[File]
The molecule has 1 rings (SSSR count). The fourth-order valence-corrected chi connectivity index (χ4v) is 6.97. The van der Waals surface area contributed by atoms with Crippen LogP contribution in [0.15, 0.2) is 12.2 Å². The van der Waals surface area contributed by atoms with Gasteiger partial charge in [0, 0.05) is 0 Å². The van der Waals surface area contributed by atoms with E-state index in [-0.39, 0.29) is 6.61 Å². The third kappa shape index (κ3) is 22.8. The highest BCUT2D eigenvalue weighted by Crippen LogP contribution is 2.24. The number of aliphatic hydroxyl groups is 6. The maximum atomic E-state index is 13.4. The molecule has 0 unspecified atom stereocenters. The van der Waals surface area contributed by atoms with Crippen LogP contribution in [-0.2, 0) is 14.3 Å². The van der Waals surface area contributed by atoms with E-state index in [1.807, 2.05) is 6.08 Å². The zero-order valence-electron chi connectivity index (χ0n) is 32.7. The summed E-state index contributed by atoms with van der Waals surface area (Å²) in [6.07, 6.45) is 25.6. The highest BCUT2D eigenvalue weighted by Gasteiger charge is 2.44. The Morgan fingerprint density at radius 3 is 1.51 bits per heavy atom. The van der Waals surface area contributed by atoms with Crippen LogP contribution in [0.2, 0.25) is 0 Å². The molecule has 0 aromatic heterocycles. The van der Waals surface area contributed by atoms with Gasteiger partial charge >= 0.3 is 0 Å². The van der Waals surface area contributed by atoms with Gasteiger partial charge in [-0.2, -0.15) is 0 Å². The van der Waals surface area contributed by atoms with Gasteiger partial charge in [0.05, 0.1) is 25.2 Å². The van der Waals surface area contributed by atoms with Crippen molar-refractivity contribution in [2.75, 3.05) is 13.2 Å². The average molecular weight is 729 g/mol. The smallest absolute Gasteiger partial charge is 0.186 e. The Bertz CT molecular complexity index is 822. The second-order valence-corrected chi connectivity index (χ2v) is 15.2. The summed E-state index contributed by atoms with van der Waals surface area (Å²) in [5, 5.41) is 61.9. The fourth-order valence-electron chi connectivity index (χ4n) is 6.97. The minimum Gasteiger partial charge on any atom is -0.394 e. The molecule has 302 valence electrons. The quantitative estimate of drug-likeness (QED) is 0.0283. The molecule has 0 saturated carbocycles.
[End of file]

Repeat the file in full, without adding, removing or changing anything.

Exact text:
The molecule has 1 rings (SSSR count). The fourth-order valence-corrected chi connectivity index (χ4v) is 6.97. The van der Waals surface area contributed by atoms with Crippen LogP contribution in [0.15, 0.2) is 12.2 Å². The van der Waals surface area contributed by atoms with Gasteiger partial charge in [0, 0.05) is 0 Å². The van der Waals surface area contributed by atoms with E-state index in [-0.39, 0.29) is 6.61 Å². The third kappa shape index (κ3) is 22.8. The highest BCUT2D eigenvalue weighted by Crippen LogP contribution is 2.24. The number of aliphatic hydroxyl groups is 6. The maximum atomic E-state index is 13.4. The molecule has 0 unspecified atom stereocenters. The van der Waals surface area contributed by atoms with Crippen LogP contribution in [-0.2, 0) is 14.3 Å². The van der Waals surface area contributed by atoms with E-state index in [1.807, 2.05) is 6.08 Å². The zero-order valence-electron chi connectivity index (χ0n) is 32.7. The summed E-state index contributed by atoms with van der Waals surface area (Å²) in [6.07, 6.45) is 25.6. The highest BCUT2D eigenvalue weighted by Gasteiger charge is 2.44. The Morgan fingerprint density at radius 3 is 1.51 bits per heavy atom. The van der Waals surface area contributed by atoms with Crippen LogP contribution in [0.2, 0.25) is 0 Å². The molecule has 0 aromatic heterocycles. The van der Waals surface area contributed by atoms with Gasteiger partial charge >= 0.3 is 0 Å². The van der Waals surface area contributed by atoms with Gasteiger partial charge in [-0.2, -0.15) is 0 Å². The van der Waals surface area contributed by atoms with Gasteiger partial charge in [0.05, 0.1) is 25.2 Å². The van der Waals surface area contributed by atoms with Crippen molar-refractivity contribution in [2.75, 3.05) is 13.2 Å². The average molecular weight is 729 g/mol. The smallest absolute Gasteiger partial charge is 0.186 e. The Bertz CT molecular complexity index is 822. The second-order valence-corrected chi connectivity index (χ2v) is 15.2. The summed E-state index contributed by atoms with van der Waals surface area (Å²) in [5, 5.41) is 61.9. The fourth-order valence-electron chi connectivity index (χ4n) is 6.97. The minimum Gasteiger partial charge on any atom is -0.394 e. The molecule has 302 valence electrons. The quantitative estimate of drug-likeness (QED) is 0.0283. The molecule has 0 saturated carbocycles.